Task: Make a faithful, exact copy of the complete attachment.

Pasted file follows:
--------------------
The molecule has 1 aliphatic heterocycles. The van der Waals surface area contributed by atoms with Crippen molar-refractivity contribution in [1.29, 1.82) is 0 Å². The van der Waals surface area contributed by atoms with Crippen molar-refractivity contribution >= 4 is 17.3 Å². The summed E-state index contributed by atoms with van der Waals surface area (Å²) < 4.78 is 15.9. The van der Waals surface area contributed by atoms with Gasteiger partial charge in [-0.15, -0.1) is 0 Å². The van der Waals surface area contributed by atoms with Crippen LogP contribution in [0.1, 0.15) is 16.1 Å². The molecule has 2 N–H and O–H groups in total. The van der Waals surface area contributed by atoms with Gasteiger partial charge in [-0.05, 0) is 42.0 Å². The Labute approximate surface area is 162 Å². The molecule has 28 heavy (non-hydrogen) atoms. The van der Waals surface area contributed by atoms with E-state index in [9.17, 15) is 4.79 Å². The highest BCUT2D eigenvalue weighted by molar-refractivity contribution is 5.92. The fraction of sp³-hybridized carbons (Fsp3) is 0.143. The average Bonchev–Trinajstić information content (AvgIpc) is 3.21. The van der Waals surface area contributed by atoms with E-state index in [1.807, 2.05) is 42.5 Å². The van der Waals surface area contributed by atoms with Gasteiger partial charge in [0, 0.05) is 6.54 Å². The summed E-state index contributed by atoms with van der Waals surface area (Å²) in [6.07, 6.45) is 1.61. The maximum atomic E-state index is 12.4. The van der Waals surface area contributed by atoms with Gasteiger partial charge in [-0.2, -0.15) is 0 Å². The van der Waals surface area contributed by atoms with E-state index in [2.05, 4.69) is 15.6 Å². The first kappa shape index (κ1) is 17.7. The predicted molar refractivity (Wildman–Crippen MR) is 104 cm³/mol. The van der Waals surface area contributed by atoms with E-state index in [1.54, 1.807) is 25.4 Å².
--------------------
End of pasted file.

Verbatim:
The molecule has 1 aliphatic heterocycles. The van der Waals surface area contributed by atoms with Crippen molar-refractivity contribution in [1.29, 1.82) is 0 Å². The van der Waals surface area contributed by atoms with Crippen molar-refractivity contribution >= 4 is 17.3 Å². The summed E-state index contributed by atoms with van der Waals surface area (Å²) < 4.78 is 15.9. The van der Waals surface area contributed by atoms with Gasteiger partial charge in [-0.15, -0.1) is 0 Å². The van der Waals surface area contributed by atoms with Crippen LogP contribution in [0.1, 0.15) is 16.1 Å². The molecule has 2 N–H and O–H groups in total. The van der Waals surface area contributed by atoms with Gasteiger partial charge in [-0.05, 0) is 42.0 Å². The Labute approximate surface area is 162 Å². The molecule has 28 heavy (non-hydrogen) atoms. The van der Waals surface area contributed by atoms with E-state index in [9.17, 15) is 4.79 Å². The highest BCUT2D eigenvalue weighted by molar-refractivity contribution is 5.92. The fraction of sp³-hybridized carbons (Fsp3) is 0.143. The average Bonchev–Trinajstić information content (AvgIpc) is 3.21. The van der Waals surface area contributed by atoms with E-state index in [1.807, 2.05) is 42.5 Å². The van der Waals surface area contributed by atoms with Gasteiger partial charge in [0, 0.05) is 6.54 Å². The summed E-state index contributed by atoms with van der Waals surface area (Å²) in [6.07, 6.45) is 1.61. The maximum atomic E-state index is 12.4. The van der Waals surface area contributed by atoms with Gasteiger partial charge in [-0.2, -0.15) is 0 Å². The van der Waals surface area contributed by atoms with E-state index in [2.05, 4.69) is 15.6 Å². The first kappa shape index (κ1) is 17.7. The predicted molar refractivity (Wildman–Crippen MR) is 104 cm³/mol. The van der Waals surface area contributed by atoms with E-state index in [1.54, 1.807) is 25.4 Å².